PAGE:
Colon cancer, the third most common and most deadly cancer in the United States, can be difficult to diagnose early using traditional visual methods with an endoscope. Using an imaging technique commonly used to scan eyes, a team of Washington University in St. Louis researchers was able to distinguish normal from abnormal tissue in the colon at a very high rate of accuracy, providing potential for the technique to be used in diagnostics of colorectal disease.

Yifeng Zeng, a fifth-year doctoral student in the McKelvey School of Engineering, has been working with Quing Zhu, professor of biomedical engineering and of radiology in the School of Medicine, throughout his doctoral study to build a machine learning system that will detect normal colorectal tissue from abnormal tissue. He has been collecting tissue samples from clinicians at the School of Medicine to build a database of normal tissue, abnormal tissue with polyps, and cancerous tissue.

Since 2017, he has been using optical coherence tomography (OCT), an optical imaging technology that has been used for two decades in ophthalmology to take images of the retina and has been studied as an optical biopsy tool. OCT detects the differences in the way health and diseased tissue refract light, is highly sensitive to precancerous and early cancer changes and provides high spatial and depth resolution for up to one to two millimeters. Since most colon cancers originate in the muscosal or innermost layer, the 1-millimeter depth is adequate to detect early cancers, Zeng said.

In results published in the January 2021 Journal of Biophotonics, in which their image is featured on the inside cover, Zeng and the team found that OCT showed differences in the textures and patterns of normal and abnormal tissue, which are difficult to determine using traditional visual inspection. Using computer-vision-based imaging features acquired from scattering coefficient maps, they fed the data from tissue samples from 33 patients at Washington University School of Medicine into two different models. One model was able to distinguish normal from abnormal tissue with 94.7% sensitivity, or the ability to correctly identify patients with disease, and 94% specificity, or the ability to correctly identify patients without disease. The second model was able to differentiate between cancerous tissue and a precancerous polyp with 86.9% sensitivity and 85% specificity.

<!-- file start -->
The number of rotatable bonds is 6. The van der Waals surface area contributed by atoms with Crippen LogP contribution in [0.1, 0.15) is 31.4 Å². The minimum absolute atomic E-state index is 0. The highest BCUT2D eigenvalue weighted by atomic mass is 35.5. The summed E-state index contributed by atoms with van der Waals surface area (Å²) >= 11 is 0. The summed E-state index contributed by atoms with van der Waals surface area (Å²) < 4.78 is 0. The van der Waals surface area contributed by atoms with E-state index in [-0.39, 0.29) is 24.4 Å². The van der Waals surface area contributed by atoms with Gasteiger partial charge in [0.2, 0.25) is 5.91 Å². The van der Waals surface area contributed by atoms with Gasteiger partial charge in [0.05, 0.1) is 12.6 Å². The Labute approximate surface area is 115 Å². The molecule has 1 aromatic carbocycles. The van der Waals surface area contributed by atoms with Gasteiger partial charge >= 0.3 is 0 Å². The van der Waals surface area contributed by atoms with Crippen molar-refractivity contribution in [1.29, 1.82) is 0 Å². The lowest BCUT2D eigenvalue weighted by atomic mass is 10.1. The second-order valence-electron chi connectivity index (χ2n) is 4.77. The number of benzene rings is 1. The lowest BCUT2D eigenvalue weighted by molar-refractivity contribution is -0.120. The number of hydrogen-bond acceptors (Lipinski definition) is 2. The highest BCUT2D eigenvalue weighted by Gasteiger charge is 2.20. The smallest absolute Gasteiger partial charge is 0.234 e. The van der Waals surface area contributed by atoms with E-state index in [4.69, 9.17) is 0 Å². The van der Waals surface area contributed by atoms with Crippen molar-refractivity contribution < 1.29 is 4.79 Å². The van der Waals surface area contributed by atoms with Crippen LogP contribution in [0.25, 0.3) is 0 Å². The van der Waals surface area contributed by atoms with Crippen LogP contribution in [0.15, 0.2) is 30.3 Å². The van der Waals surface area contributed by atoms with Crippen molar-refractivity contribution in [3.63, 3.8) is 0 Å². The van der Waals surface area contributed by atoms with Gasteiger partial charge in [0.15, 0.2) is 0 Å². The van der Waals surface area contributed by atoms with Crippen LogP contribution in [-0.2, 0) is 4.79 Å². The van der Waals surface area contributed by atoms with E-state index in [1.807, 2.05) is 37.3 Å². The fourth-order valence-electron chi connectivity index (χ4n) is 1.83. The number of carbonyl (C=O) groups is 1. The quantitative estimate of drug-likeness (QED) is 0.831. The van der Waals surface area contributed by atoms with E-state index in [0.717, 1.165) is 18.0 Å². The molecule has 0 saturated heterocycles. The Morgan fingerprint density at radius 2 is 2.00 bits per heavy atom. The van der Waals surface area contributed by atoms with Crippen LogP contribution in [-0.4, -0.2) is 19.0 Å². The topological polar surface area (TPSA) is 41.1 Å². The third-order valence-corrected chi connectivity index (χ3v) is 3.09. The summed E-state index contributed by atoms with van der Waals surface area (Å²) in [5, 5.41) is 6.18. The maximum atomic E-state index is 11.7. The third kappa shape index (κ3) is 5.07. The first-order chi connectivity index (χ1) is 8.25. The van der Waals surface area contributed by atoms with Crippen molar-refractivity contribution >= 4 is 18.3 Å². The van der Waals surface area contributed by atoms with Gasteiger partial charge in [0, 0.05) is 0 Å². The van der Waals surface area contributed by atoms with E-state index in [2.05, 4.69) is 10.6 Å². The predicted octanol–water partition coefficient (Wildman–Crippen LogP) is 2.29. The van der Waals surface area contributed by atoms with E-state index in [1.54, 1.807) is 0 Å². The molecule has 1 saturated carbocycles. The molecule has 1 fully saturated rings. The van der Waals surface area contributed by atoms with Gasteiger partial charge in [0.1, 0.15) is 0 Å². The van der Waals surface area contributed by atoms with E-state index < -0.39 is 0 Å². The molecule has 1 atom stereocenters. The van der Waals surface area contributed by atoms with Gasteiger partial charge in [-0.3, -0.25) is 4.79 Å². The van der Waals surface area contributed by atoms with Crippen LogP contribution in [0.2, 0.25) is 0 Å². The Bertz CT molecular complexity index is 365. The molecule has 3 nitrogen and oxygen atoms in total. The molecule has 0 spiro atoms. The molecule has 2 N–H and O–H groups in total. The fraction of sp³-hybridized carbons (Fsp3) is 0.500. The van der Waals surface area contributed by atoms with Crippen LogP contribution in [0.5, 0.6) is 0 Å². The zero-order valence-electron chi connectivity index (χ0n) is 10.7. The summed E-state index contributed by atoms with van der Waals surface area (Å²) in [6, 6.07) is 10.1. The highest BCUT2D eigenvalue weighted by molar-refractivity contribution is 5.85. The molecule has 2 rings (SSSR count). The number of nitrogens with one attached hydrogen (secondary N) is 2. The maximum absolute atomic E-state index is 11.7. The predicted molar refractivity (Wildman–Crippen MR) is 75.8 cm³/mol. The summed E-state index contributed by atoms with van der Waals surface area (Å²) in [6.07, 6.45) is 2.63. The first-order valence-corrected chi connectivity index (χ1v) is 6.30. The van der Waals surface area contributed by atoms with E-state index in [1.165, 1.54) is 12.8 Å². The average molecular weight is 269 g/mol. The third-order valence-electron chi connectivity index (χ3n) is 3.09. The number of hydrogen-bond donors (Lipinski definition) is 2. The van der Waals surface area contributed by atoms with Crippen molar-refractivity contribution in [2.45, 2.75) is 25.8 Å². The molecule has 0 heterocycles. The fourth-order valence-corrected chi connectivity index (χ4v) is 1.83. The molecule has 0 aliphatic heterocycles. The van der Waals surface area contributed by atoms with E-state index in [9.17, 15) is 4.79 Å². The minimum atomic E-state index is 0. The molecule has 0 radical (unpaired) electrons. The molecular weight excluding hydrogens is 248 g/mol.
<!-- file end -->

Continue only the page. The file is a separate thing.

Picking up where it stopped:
It is the first report using texture features and computer vision-based image features acquired from scattering coefficient maps to differentiate normal tissue, cancerous tissue and tissue with polyps. Collaborators on the project from the School of Medicine include Matthew Mutch, MD, the Solon and Bettie Gershman Chair in Colon and Rectal Surgery, chief of the Section of Colon and Rectal Surgery and professor of surgery; and William Chapman Jr., MD, a resident physician in surgery.

“These results show a good result of early-state characterization,” said Zeng, who expects to graduate in May 2021. “This has potential to differentiate polyps and different types of cancer, since each cancer has a different pattern.”

Moving forward, the team plans to integrate the OCT system into the endoscope used in traditional colonoscopies to test it in patients. In addition, they plan to make the four years’ worth of data available through open source.

Zeng Y, Chapman Jr, WC, Lin Y, Li S, Mutch M, Zhu Q. Diagnosing colorectal abnormalities using scattering coefficient maps acquired from optical coherence tomography. Journal of Biophotonics, 14.1 (2021) DOI:

Funding for this research was partially provided by the National Cancer Institute (R01 CA228047 and R01CA237664).

The McKelvey School of Engineering at Washington University in St. Louis promotes independent inquiry and education with an emphasis on scientific excellence, innovation and collaboration without boundaries. McKelvey Engineering has top-ranked research and graduate programs across departments, particularly in biomedical engineering, environmental engineering and computing, and has one of the most selective undergraduate programs in the country. With 165 full-time faculty, 1,420 undergraduate students, 1,614 graduate students and 21,000 living alumni, we are working to solve some of society’s greatest challenges; to prepare students to become leaders and innovate throughout their careers; and to be a catalyst of economic development for the St. Louis region and beyond.

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